Liberty |ˈlibərtē| noun: At Liberty. Take the Liberty. Take Liberties. (NOT to be confused with the USS Liberty nor "freedom"). The state of not being imprisoned or enslaved. A right or privilege, esp. a statutory one. The state of being free within society from oppressive restrictions imposed by authority on one's way of life, behavior, or political views. Freedom from control by fate or necessity. Being allowed or entitled to do something. The power or scope to act as one pleases, able, permitted, authorized, entitled, eligible. Nautical shore leave granted to a sailor. To treat something freely, without strict faithfulness to the facts or to an original, act with familiarity toward, show disrespect to/toward, act with impropriety with/toward, act indecorously with, be impudent with, take advantage of, exploit. "I'd appreciate it if you would refrain from taking liberties with me". ORIGIN late Middle English : from Old French liberte, from Latin libertas, from liber ‘FREE’.
- NO slavery: personal liberty, ≠ freedom, independence, free rein, license, self-determination, free will, latitude.
- NO tyranny: the fight for liberty, independence, ≠ freedom, autonomy, sovereignty, self-government, self-rule, self-determination; civil liberties, human rights.
- NO constraint: the liberty to go where you please, right, birthright, prerogative, entitlement, privilege, permission, sanction, authorization, authority, license, power.
The Bill of Rights was intended to secure basic civil liberties.
Civil Liberty |ˈsivəl ˈlibərtē| noun: The state of being subject only to laws established for the good of the community, esp. with regard to freedom of action and speech. Civil liberties are individual rights protected by law from unjust governmental or other interference. Civil Libertarians.
The Fourth of July is the day that Americans commemorate our nation's independence, a word that implies the ability to stand alone, without being sustained by anything else. While independence is usually associated with countries or nations, freedom and liberty more often apply to people. But unlike Freedom, which implies an ABSENCE of restraint or compulsion (the freedom to speak openly), Liberty implies the POWER to CHOOSE among alternatives rather than merely being unrestrained. Freedom can also apply to many different types of oppressive influences (freedom from interruption; freedom to leave the room at any time), while liberty often connotes deliverance or release (he gave the slaves their liberty).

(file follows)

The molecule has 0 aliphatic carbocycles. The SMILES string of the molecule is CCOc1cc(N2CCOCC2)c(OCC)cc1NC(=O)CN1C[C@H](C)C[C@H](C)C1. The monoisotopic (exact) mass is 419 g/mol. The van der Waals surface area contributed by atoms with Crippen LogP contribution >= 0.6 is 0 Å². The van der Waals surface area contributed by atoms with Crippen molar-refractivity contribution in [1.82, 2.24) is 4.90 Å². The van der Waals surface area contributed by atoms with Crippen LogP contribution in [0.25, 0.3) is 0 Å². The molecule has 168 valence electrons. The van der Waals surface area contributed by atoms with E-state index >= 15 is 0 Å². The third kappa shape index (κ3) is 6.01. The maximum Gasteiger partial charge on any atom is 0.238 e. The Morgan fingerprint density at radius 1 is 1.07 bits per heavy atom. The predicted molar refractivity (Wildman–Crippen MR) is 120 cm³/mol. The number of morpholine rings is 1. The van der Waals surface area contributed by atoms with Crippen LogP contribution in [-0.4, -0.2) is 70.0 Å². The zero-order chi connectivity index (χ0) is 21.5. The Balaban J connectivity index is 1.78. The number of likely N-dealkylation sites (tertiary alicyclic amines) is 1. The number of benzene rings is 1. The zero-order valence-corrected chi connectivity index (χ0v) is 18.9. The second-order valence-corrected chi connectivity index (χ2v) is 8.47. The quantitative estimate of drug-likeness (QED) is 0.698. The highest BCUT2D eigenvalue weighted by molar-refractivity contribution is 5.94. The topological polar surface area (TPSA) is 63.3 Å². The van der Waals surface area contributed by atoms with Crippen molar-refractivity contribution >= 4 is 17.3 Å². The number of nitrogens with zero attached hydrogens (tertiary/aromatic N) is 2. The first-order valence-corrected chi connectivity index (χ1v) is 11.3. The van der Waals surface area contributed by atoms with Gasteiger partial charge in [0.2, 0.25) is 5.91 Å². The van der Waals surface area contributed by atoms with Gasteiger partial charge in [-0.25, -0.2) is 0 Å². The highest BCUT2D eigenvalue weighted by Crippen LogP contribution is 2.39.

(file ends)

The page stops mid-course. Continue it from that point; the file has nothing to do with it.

License may imply the liberty to disobey rules or regulations imposed on others, especially when there is an advantage to be gained in doing so (poetic license). But more often it refers to an abuse of liberty or the power to do whatever one pleases (a license to sell drugs). Permission is an even broader term than license, suggesting the capacity to act without interference or censure, usually with some degree of approval or authority (permission to be absent from work).
We hold these truths to be self-evident, that all men are created equal, that they are endowed by their Creator with certain unalienable Rights, that among these are Life, Liberty and the pursuit of Happiness.
"Democracy Is NOT Freedom" by Ron Paul
We’ve all heard the words democracy and freedom used countless times, especially in the context of our invasion of Iraq. They are used interchangeably in modern political discourse, yet their true meanings are very different.
George Orwell wrote about "meaningless words" that are endlessly repeated in the political arena.* Words like "freedom," "democracy," and "justice," Orwell explained, have been abused so long that their original meanings have been eviscerated. In Orwell’s view, political words were "Often used in a consciously dishonest way." Without precise meanings behind words, politicians and elites can obscure reality and condition people to reflexively associate certain words with positive or negative perceptions. In other words, unpleasant facts can be hidden behind purposely meaningless language. As a result, Americans have been conditioned to accept the word "democracy" as a synonym for freedom, and thus to believe that democracy is unquestionably good.